The Constructionist Theory of Race, Ethnicity, and Culture
Race, ethnicity, and culture are terms in which resonate throughout American society. Sometimes these words are often overlooked and thrown out due to their negative historical background. Joane Nagel takes the plunge in an effort to determine the true essence of ethnicity and culture in her work, “Constructing Ethnicity: Creating and Recreating Ethnic Identity and Culture.” She says the constructionist view is that “the origin, content, and form of ethnicity reflect the creative choices of individuals and groups as they define themselves and others” (Nagel, 237) This idea is far different from that of Omi and Winant’s essentialist theory that race is socially constructed theory. Nagel would argue that individuals and ethnic groups are at the core of the true meaning of ethnicity and the construction of race and ethnicity is in the hands of the individuals themselves. The question remains, what are the ethnic boundaries to which we indentify people? How can culture be used to describe ethnicity? Have we underestimated the power of social forces throughout the construction and reconstruction of ethnic identity?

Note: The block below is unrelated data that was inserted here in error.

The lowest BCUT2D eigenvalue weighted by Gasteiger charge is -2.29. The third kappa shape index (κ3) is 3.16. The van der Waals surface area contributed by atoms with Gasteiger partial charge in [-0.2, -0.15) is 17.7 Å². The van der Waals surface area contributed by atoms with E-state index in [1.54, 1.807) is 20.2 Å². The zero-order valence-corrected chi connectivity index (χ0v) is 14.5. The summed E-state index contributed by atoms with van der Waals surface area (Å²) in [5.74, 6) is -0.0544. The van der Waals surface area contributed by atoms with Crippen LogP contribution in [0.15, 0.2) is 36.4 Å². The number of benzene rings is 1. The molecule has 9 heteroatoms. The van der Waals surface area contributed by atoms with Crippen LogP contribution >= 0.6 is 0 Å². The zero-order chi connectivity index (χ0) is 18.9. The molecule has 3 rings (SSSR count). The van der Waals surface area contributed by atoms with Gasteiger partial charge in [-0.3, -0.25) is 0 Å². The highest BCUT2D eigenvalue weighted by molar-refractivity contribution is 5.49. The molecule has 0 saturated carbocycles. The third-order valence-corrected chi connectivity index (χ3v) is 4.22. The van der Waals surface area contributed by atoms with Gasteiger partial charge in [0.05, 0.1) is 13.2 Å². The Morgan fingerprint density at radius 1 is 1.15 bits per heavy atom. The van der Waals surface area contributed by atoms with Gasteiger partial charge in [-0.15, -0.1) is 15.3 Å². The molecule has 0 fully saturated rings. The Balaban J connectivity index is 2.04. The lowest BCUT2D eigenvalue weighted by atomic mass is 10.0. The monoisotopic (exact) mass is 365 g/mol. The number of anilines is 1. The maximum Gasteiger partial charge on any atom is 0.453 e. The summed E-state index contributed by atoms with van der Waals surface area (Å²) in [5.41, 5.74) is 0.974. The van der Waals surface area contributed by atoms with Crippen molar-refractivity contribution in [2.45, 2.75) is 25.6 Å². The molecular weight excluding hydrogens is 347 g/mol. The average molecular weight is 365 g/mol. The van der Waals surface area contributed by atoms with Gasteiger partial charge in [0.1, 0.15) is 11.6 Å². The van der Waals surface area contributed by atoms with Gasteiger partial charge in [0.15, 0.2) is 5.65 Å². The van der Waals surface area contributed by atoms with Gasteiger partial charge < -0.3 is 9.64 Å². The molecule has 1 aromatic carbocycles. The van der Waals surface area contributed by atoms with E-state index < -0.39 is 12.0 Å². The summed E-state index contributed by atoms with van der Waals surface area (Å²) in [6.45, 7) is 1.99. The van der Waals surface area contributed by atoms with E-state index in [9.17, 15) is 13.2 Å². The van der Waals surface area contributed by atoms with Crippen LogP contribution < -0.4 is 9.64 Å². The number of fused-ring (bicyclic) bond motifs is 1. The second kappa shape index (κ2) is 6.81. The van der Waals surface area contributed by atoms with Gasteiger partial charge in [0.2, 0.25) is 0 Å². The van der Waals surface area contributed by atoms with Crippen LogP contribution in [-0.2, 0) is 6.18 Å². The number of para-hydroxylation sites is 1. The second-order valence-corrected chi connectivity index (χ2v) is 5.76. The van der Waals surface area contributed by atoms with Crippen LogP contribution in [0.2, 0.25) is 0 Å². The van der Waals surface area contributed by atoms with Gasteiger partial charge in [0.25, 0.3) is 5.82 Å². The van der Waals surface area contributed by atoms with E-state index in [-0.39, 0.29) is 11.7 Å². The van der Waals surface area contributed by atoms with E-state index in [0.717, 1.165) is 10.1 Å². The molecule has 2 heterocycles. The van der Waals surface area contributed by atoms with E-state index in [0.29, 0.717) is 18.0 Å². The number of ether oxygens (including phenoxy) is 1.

The fluid nature of ethnicity as described by Nagel, makes it a constantly changing force on culture, as opposed to Omi and Winant’s idea of ethnicity as a constant that is molded once and for all by societal forces. Ethnicity is constantly being molded by people whether they are in the ethnic group or not, and there are no permanent boundaries to where ethnic identity can go. Nagel writes, “Ethnicity is created and recreated as various groups and interests put forth competing visions of the ethnic composition of society and argue over which rewards or sanctions should be attached to which ethnicities” (Nagel, 239) It is not uncommon for people to reap the benefits of different ethnic groups. For example, I myself am Caucasian by appearance yet I have a Cuban last name and my heritage...
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